Parked in the middle of Eritrea's semi-desert, 93 Ethiopian prisoners of war know they're lucky to be alive, but wonder if it's worthwhile.

They know that neither side has taken many prisoners in Eritrea's 16-year-old war for independence.

Their depression does not stem from any mistreatment at the hands of their captors - the Eritrean Liberation Front - who are holding them here, but from a stipulation in Ethiopian army regulations.

2d Lt. Zeleko Goshu, at 33 a 19-year army veteran, explained: "If we are killed, our families receive half-pay for six months, but nothing if we are captured."

So he is afraid to write his wife and five children lest they lose the half-pay - $133.50 a month in his case, $45 for a recruit - even though they may think he is dead.

He and the others interviewed were captured in early January only half an hour after they were helicoptered into beleagured Om Hager, just inside Eritrea near its border with Sudan and Ethiopia.

Under increasing Eritrean guerrilla pressure part of the garrison had gone over to the rightest Ethiopian Democratic Union, the major group opposing the Marxist military government in Addis Ababa.

The lieutenant was to help lead the other troops north to the larger Ethiopian army outpost in Tessenai, when his unit was ambushed. More than 45 Ethiopians were killed.

Now the prisoners worry about their fate. Even being freed - a distinct possibility - is not without risk.

"If we return to the army," a young soldier said, "we know they [his army superiors] wil; l kill us because we surrendered with our weapons."

Left unsaid were the Ethiopian government's fears of ideological contamination, for the prisoners of war are released only after a strong dose of political indoctrination. Mixed in between physical training, football matches every other day and the dull prison routine are four intensive political education lessons every week.

The thrust of the lessons is that Eritrea is a nation, not a secessionist province and deserves to be independent. A corollary is that the Ethiopian military government led the prisoners astray.

Some of the lessons are illustrated with quotations from Marxist leaders, an ironic twist since the ELF is not officially Marxist while Ethiopia's present leadership is.

"The dergue [the ruling military committee] told us nothing when we were sent to Eritrea," a veteran sergeant said, "but we heard rumors the ELF were very cruel assassins. But they treated us like brothers and shared what they have with us," he added in a diplomatically phrased allusion to the spartan conditions captors and captives share in this dusty, rock-strewn semi-desert in western Eritrea.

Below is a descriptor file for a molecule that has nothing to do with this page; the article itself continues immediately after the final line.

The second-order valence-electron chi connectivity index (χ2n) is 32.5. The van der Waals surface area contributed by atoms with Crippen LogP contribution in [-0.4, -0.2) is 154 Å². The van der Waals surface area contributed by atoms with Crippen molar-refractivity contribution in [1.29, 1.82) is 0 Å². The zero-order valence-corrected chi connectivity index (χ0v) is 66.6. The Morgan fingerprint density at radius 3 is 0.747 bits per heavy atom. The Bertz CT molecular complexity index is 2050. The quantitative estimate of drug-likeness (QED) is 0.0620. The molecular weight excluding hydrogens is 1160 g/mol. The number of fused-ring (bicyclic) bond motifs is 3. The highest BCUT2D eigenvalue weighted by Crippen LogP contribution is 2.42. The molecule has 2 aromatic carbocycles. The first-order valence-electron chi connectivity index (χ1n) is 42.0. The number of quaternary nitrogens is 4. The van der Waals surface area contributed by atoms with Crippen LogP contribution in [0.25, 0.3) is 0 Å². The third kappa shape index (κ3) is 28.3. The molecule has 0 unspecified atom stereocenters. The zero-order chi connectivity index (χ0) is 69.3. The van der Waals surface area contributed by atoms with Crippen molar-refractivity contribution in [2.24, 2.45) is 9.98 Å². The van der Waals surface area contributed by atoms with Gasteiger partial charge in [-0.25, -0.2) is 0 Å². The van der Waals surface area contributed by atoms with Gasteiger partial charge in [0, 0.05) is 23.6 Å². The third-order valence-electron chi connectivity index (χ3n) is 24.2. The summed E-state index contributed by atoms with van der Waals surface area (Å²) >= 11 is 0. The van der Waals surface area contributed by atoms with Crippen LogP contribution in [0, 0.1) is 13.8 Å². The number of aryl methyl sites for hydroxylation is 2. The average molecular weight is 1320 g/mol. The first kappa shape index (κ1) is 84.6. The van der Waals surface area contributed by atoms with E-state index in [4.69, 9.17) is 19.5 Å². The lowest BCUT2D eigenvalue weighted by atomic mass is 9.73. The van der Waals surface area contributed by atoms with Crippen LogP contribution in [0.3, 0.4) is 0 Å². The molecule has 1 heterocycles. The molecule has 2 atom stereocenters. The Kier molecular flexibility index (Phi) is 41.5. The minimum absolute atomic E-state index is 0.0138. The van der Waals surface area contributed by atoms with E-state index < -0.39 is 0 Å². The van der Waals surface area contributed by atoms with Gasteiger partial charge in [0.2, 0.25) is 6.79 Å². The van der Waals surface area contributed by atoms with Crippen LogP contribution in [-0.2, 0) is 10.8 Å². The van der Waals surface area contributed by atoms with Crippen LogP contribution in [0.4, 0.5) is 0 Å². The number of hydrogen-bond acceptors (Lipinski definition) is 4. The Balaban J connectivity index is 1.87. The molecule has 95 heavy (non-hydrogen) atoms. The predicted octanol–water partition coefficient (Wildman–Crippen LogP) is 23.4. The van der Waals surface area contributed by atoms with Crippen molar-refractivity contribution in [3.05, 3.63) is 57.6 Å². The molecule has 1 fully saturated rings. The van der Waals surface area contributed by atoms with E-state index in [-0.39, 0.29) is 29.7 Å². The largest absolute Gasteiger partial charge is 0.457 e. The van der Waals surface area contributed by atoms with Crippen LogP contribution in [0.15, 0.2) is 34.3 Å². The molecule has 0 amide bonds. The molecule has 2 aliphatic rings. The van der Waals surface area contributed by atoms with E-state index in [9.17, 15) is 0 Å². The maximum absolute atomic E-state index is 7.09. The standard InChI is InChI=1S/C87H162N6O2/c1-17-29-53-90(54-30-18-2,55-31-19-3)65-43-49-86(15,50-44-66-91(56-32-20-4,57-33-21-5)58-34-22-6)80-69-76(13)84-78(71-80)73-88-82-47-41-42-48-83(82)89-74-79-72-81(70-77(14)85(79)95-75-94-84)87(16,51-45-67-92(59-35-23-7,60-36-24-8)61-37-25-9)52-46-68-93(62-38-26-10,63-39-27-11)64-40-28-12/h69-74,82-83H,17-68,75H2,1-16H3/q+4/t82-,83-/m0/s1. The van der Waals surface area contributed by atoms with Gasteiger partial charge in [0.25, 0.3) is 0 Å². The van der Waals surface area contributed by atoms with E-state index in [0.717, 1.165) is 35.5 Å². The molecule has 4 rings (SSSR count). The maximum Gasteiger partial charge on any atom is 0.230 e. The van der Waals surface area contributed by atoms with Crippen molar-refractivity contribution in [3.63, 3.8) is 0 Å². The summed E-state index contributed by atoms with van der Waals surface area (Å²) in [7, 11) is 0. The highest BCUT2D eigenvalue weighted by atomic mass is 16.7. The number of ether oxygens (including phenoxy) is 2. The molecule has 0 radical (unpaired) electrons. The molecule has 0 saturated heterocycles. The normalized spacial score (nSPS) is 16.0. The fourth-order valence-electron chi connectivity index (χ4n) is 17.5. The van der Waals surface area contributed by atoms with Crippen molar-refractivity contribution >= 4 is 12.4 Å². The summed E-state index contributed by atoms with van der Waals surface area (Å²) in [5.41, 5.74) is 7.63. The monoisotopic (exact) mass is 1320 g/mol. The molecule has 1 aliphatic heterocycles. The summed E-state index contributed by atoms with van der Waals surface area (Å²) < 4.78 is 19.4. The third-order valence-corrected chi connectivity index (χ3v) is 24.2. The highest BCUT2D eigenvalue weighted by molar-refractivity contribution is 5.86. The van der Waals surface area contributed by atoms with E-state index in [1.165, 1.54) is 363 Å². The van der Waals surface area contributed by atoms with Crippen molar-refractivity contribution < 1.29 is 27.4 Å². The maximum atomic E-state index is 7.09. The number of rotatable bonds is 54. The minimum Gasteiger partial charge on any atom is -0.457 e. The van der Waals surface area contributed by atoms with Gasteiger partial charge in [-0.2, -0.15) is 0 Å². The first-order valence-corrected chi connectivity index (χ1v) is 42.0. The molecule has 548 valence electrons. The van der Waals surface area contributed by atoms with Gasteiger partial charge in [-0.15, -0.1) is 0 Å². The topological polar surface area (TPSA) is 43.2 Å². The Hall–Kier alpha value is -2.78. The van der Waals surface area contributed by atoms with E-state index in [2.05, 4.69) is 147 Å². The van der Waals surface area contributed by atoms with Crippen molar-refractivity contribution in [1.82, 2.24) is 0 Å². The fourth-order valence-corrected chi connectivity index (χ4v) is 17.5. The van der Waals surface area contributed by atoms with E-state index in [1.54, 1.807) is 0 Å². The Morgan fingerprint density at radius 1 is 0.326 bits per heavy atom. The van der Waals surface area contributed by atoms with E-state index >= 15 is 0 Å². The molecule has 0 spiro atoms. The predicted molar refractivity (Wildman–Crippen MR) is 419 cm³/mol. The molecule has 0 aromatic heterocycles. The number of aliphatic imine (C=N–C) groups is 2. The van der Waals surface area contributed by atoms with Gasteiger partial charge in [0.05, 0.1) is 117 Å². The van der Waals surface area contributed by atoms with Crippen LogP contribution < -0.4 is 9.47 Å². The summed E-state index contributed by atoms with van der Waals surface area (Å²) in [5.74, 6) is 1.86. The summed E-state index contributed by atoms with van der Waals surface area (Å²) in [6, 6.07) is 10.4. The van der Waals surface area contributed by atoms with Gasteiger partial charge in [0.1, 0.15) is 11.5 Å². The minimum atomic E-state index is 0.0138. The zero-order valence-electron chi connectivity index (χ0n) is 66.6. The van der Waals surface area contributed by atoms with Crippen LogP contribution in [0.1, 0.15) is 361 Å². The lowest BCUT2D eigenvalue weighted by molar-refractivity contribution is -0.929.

The Eritreans have told the prisoners about the existence of the Ethiopian People's Revolutionary Party and the Tigre People's Liberation Front, leftist opposition groups just south of Eritrea in northern Ethiopia. The two organizations receive ELF arms and support.

Late last year, 44 Ethiopian soldiers led by a lieutenant colonel deserted their units, spent 2 1/2 months in political education with the ELF and were later allowed to join the EPRP.

Early this year, 580 survivors of the ill-fated "red march" - the dergue's aborted plan to march more than 100,000 poorly armed Ethiopian peasants through Eritrea last May - were released after political indoctrination.

The peasants apparently drifted back to their villages - something many of the present prisoners would like to do if it were not for fear of the dergue's retribution.

A member of the ELF's 41-member Revolutionary Command said the object of the political education is simply to show the prisoners that "we are not their enemies, that our cause is just and that we are not bandits."

Mindful of the Geneva Conventions governing prisoners of war - if oblivious to the prohibition of political indoctrination - he insisted that he prisoners had been forwarded to the International Committee of the Red Cross in Geneva through the Eritrean Red Cross and Red Crescent.

But the prisoners' main concern, voiced by the lieutenant, was "our great desire to leave this place before we go crazy."

"We are very fearful of the Ethiopian air force's (American-manufactured) F-86s and F-5Es," which regularly fly over the prison on their way to relieve pressure on the beleagured Ethiopian garrisons bottled up in towns and cities by the Eritreans.

Caught between their fears about returning home and their desire to escape the rigors of POW existence, the Ethiopian troops here expressed a willingness to have EPRP leaders visit them.

Better to be among fellow Ethiopians, even if they are Marxists, the soldiers seemed to think, rather than rot here. For the ELF, anything weakening the dergue was justified.